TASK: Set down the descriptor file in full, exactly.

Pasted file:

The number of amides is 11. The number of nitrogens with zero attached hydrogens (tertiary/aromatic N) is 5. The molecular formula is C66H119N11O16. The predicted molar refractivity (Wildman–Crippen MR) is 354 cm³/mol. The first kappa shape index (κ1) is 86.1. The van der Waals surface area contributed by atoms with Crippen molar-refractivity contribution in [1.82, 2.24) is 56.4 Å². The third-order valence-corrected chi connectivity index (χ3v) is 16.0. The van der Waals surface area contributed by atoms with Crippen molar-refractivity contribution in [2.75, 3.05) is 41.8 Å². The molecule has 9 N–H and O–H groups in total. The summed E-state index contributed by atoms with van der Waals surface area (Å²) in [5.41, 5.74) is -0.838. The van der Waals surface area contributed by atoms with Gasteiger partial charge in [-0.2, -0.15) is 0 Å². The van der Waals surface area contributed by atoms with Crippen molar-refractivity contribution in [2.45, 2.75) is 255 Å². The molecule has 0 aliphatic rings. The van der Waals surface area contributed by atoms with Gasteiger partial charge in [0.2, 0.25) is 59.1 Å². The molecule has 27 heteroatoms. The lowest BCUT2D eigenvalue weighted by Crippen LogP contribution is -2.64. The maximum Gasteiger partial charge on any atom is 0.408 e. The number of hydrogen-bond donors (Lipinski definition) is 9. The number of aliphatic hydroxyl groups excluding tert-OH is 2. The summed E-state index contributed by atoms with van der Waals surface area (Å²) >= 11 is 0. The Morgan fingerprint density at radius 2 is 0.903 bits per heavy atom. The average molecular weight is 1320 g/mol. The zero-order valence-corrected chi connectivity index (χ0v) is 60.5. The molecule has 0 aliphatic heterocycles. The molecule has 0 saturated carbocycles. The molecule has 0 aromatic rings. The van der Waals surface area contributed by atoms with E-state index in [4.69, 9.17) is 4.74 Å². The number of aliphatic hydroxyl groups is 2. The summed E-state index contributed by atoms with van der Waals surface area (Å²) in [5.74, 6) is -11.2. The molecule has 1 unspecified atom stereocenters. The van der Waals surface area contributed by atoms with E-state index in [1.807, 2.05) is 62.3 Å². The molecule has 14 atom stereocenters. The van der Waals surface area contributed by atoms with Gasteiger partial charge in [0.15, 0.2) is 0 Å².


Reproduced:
The number of amides is 11. The number of nitrogens with zero attached hydrogens (tertiary/aromatic N) is 5. The molecular formula is C66H119N11O16. The predicted molar refractivity (Wildman–Crippen MR) is 354 cm³/mol. The first kappa shape index (κ1) is 86.1. The van der Waals surface area contributed by atoms with Crippen molar-refractivity contribution in [1.82, 2.24) is 56.4 Å². The third-order valence-corrected chi connectivity index (χ3v) is 16.0. The van der Waals surface area contributed by atoms with Crippen molar-refractivity contribution in [2.75, 3.05) is 41.8 Å². The molecule has 9 N–H and O–H groups in total. The summed E-state index contributed by atoms with van der Waals surface area (Å²) in [5.41, 5.74) is -0.838. The van der Waals surface area contributed by atoms with Gasteiger partial charge in [-0.2, -0.15) is 0 Å². The van der Waals surface area contributed by atoms with Crippen molar-refractivity contribution in [2.45, 2.75) is 255 Å². The molecule has 0 aliphatic rings. The van der Waals surface area contributed by atoms with Gasteiger partial charge in [0.2, 0.25) is 59.1 Å². The molecule has 27 heteroatoms. The lowest BCUT2D eigenvalue weighted by Crippen LogP contribution is -2.64. The maximum Gasteiger partial charge on any atom is 0.408 e. The number of hydrogen-bond donors (Lipinski definition) is 9. The number of aliphatic hydroxyl groups excluding tert-OH is 2. The summed E-state index contributed by atoms with van der Waals surface area (Å²) >= 11 is 0. The Morgan fingerprint density at radius 2 is 0.903 bits per heavy atom. The average molecular weight is 1320 g/mol. The zero-order valence-corrected chi connectivity index (χ0v) is 60.5. The molecule has 0 aliphatic heterocycles. The molecule has 0 saturated carbocycles. The molecule has 0 aromatic rings. The van der Waals surface area contributed by atoms with E-state index in [4.69, 9.17) is 4.74 Å². The number of aliphatic hydroxyl groups is 2. The summed E-state index contributed by atoms with van der Waals surface area (Å²) in [5.74, 6) is -11.2. The molecule has 1 unspecified atom stereocenters. The van der Waals surface area contributed by atoms with E-state index in [1.807, 2.05) is 62.3 Å². The molecule has 14 atom stereocenters. The van der Waals surface area contributed by atoms with Gasteiger partial charge in [0.15, 0.2) is 0 Å².